In our article, Negligence and Insufficient Activity, we proposed that tort scholarship has overlooked the risk that injurers will behave strategically in setting their activity levels. Whereas the standard literature has predicted that injurers who are subject to a negligence regime will often invest efficiently in care but choose excessive activity levels, we showed that they may do exactly the opposite: injurers may deliberately restrict their activity to avoid investments in socially desirable precaution. After reviewing the conditions that may give rise to the risk of insufficient activity, we examined the ways in which the legal system can minimize the costs of such behavior. We hoped that our article would spark new interest in the interplay between tort liability and levels of care and activity. We are fortunate that three prominent tort scholars have already provided important insights on both our positive argument and our policy recommendations. These responses vary in their assessments of our contribution to legal scholarship. While some find that our article addresses an "interesting omission in tort law scholarship" and highlights a "missing paradigm" that is "central to negligence doctrine," others consider it a "novel brick on a road that runs in the wrong direction." Nevertheless, and although the responses focus on different parts of the article, they share several important objections to our analysis.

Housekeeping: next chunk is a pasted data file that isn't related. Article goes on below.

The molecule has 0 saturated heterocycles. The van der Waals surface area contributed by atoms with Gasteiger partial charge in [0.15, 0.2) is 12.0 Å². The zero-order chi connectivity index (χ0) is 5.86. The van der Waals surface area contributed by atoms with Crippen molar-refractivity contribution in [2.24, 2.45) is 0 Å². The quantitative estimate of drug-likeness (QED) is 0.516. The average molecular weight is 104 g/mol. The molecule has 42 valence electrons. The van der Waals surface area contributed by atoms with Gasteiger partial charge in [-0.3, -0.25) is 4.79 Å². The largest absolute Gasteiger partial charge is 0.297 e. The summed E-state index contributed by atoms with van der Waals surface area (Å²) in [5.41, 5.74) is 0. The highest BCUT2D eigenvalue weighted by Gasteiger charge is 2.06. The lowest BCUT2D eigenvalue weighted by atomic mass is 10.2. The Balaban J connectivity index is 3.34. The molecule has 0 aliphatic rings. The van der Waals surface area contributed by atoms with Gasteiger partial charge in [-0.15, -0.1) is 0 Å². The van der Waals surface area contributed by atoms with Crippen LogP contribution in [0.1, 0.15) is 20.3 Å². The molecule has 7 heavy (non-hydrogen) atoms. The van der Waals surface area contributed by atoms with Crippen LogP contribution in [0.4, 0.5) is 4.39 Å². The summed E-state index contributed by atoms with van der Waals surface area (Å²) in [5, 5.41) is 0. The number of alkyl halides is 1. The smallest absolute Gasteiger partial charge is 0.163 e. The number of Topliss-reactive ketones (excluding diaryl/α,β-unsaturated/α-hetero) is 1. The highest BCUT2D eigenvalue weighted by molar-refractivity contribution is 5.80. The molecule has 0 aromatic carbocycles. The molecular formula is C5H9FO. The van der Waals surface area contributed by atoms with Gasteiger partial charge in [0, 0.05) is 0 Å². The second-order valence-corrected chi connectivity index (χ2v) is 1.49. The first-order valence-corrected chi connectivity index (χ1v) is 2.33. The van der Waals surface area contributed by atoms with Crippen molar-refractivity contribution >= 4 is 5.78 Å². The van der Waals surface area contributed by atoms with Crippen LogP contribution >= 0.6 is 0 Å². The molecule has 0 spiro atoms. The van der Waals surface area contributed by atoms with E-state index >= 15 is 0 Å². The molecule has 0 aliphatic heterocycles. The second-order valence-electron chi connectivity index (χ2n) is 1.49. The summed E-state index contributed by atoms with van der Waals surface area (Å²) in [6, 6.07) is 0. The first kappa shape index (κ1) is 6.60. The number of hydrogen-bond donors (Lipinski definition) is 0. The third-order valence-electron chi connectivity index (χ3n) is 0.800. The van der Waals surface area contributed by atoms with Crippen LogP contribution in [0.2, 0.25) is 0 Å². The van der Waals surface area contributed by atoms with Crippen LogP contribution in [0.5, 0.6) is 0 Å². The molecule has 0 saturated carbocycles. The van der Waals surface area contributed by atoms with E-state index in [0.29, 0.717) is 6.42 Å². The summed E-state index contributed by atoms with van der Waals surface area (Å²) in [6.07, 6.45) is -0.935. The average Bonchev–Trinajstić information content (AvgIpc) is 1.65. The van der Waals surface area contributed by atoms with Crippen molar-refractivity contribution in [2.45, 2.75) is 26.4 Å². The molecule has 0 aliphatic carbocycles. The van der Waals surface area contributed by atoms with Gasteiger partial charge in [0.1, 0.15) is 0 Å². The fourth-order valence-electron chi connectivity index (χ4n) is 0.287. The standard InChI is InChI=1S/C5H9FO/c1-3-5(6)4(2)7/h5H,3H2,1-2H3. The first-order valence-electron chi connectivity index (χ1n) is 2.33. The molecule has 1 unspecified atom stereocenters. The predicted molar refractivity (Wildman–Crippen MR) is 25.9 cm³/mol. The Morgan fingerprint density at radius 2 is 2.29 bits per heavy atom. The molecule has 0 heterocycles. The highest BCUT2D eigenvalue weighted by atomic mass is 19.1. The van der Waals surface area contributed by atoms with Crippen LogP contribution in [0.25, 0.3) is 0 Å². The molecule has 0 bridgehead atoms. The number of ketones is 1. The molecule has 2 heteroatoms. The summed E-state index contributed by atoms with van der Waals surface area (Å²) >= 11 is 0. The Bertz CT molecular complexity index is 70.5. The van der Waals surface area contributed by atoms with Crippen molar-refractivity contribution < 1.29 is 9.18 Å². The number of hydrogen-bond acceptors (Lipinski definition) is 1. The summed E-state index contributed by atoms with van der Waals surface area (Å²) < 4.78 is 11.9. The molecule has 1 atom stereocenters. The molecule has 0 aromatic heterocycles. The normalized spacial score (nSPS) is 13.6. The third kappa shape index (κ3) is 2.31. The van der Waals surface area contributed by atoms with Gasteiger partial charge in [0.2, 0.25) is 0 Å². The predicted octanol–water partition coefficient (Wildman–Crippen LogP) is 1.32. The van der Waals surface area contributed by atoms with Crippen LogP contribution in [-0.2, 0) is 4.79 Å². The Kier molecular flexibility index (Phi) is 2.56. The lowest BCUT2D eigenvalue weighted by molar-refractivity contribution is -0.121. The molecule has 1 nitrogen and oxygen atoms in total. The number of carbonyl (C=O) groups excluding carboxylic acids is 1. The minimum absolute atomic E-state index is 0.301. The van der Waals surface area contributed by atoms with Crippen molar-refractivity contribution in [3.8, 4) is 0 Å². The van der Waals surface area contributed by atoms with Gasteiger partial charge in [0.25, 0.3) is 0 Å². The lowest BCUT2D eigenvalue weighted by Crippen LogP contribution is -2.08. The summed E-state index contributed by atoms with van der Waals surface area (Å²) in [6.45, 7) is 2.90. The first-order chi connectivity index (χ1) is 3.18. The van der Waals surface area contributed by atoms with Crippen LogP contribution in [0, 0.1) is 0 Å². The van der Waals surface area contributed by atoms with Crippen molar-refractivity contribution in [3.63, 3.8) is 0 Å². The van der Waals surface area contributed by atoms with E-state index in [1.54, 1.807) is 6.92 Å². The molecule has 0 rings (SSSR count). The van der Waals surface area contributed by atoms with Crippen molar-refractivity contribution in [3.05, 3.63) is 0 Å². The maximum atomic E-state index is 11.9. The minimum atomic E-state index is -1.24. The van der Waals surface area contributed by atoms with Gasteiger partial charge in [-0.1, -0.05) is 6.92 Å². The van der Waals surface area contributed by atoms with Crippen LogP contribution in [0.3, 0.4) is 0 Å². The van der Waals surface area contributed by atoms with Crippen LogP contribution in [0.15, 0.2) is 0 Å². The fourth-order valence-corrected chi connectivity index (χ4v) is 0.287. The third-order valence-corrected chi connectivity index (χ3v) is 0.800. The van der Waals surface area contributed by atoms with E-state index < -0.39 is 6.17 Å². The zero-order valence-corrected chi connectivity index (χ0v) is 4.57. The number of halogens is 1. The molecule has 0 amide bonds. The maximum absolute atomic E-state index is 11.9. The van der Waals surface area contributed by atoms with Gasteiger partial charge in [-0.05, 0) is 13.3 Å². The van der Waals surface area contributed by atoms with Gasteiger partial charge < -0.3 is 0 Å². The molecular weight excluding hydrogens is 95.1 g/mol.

David Gilo & Ehud Guttel,
Insufficient Activity and Tort Liability: A Rejoinder,
Mich. L. Rev. First Impressions
Available at: http://repository.law.umich.edu/mlr_fi/vol108/iss1/11